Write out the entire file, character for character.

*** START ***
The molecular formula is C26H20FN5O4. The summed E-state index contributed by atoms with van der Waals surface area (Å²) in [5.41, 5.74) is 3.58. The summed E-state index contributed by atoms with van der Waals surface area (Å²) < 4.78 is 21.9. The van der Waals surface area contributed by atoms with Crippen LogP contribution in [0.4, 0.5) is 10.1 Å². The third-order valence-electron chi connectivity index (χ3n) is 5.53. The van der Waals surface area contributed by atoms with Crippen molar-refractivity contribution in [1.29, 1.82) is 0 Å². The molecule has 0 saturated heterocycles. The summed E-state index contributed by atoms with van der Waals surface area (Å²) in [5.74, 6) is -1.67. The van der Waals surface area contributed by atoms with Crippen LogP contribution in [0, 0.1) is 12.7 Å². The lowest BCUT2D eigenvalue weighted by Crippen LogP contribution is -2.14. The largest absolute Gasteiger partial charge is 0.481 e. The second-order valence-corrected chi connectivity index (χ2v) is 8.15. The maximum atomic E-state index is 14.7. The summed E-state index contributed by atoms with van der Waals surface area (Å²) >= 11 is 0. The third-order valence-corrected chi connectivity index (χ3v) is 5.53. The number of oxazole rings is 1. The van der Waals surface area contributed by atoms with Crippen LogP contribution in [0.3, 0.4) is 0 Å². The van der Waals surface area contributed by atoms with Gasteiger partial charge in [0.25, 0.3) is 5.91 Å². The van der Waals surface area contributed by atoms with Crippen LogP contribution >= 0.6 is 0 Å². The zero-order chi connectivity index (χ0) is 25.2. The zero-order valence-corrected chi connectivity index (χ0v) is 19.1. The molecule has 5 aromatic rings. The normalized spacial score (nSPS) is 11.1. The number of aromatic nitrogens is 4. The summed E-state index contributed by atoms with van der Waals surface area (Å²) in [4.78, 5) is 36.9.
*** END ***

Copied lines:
The molecular formula is C26H20FN5O4. The summed E-state index contributed by atoms with van der Waals surface area (Å²) in [5.41, 5.74) is 3.58. The summed E-state index contributed by atoms with van der Waals surface area (Å²) < 4.78 is 21.9. The van der Waals surface area contributed by atoms with Crippen LogP contribution in [0.4, 0.5) is 10.1 Å². The third-order valence-electron chi connectivity index (χ3n) is 5.53. The van der Waals surface area contributed by atoms with Crippen molar-refractivity contribution in [1.29, 1.82) is 0 Å². The molecule has 0 saturated heterocycles. The summed E-state index contributed by atoms with van der Waals surface area (Å²) in [5.74, 6) is -1.67. The van der Waals surface area contributed by atoms with Crippen LogP contribution in [0, 0.1) is 12.7 Å². The lowest BCUT2D eigenvalue weighted by Crippen LogP contribution is -2.14. The largest absolute Gasteiger partial charge is 0.481 e. The second-order valence-corrected chi connectivity index (χ2v) is 8.15. The maximum atomic E-state index is 14.7. The summed E-state index contributed by atoms with van der Waals surface area (Å²) >= 11 is 0. The third-order valence-corrected chi connectivity index (χ3v) is 5.53. The number of oxazole rings is 1. The van der Waals surface area contributed by atoms with Crippen LogP contribution in [0.3, 0.4) is 0 Å². The van der Waals surface area contributed by atoms with Gasteiger partial charge in [0.25, 0.3) is 5.91 Å². The van der Waals surface area contributed by atoms with Crippen LogP contribution >= 0.6 is 0 Å². The zero-order chi connectivity index (χ0) is 25.2. The zero-order valence-corrected chi connectivity index (χ0v) is 19.1. The molecule has 5 aromatic rings. The normalized spacial score (nSPS) is 11.1. The number of aromatic nitrogens is 4. The summed E-state index contributed by atoms with van der Waals surface area (Å²) in [4.78, 5) is 36.9.